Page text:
WELCOME TO SAINT JOHN’S CHURCH

Welcome to St. John's Church, Lafayette Square—a vibrant historic Episcopal church located across from the White House. We invite you to join with us for worship, Christian fellowship and outreach.

History

From our organization as a parish in 1815 to today, St. John's Church has provided a powerful symbol of faith in the heart of our nation's capital.

Mission

At St. John's, we believe Christ is calling us to be a renewed church in a changing world. In worship, education, parish life, and social action, we seek to expand our horizons by serving God by loving one another.

Clergy & Staff

Meet St. John’s diverse and engaging clergy, vestry and staff.

Directions & Parking

Located at the corner of 16th and H Streets in Northwest Washington, St. John's is near the McPherson Square and Farragut North Metro stations. Limited street parking is available; free valet parking is offered for certain hours.

Monday in the Fourth Week of Lent 2017

Stewards of the World
The relationship between the church and the world is a mutually prophetic relationship, which is a way of saying that each is sometimes prompted by God to call the other back to the covenant, or to the righteousness of God.
Sometimes we act as if the world is fraught with dangers that will lead us astray, while the church embodies the best of the human condition. The problem with that assumption is that the Spirit of God is as present in the world as in the church, and those of us who know and love the church also know that the church is not free from sin. I think it was that cultural icon, Ann Landers, who once said the church is a hospital for sinners, not a monument to saints. So, sometimes it is the church that calls the society to new understandings of the principles that bind us together in community, and sometimes it is the world that reminds the church of the fundamentals of our faith, and moves us to a deeper and more faithful response.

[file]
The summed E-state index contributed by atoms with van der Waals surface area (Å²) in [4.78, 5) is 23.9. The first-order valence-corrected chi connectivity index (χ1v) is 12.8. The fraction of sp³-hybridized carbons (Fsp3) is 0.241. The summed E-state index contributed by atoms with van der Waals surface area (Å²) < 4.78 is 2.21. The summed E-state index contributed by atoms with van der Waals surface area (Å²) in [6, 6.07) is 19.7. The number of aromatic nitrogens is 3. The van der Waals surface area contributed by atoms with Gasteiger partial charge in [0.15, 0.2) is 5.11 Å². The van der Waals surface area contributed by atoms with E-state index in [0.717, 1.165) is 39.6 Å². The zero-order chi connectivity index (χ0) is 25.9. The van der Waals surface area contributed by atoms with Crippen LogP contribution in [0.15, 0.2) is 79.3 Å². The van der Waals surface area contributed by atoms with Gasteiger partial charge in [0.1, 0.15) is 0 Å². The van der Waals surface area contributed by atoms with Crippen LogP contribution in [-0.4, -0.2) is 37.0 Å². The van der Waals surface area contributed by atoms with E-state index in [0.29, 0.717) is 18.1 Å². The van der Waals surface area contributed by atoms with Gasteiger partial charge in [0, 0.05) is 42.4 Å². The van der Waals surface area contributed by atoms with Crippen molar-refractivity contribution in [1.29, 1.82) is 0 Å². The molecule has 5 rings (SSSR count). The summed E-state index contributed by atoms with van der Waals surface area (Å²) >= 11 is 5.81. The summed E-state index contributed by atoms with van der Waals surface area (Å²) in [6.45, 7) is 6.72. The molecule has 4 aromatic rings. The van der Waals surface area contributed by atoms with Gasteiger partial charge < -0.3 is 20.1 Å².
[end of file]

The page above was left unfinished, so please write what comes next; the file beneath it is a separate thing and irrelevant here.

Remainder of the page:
In today’s climate, we would do well to remind ourselves that political actions and political passivity have moral consequences. God made us stewards of the world in which we live. The indictments of the prophets are directed against the elites who were responsible for creating the structures of domination and exploitation. The Bible is very clear that God loathes injustice and violence, and calls us to do something about it. And that “something” is political as well as personal. Our faith, and our recognition of God’s sovereignty, is reflected in the way we organize our public life.
Faithful Christians may have different ideas about which challenges should be given priority, or how to go about it. What people of faith cannot do is nothing. We cannot pretend it is someone else’s problem. God put the whole world into our care. And sometimes it means we have to act politically as well as personally.

Carol Cole Flanagan

Appointed readings for today: Isaiah 65:17-25, Psalm 30:1-6, 11-13, John 4:43-54


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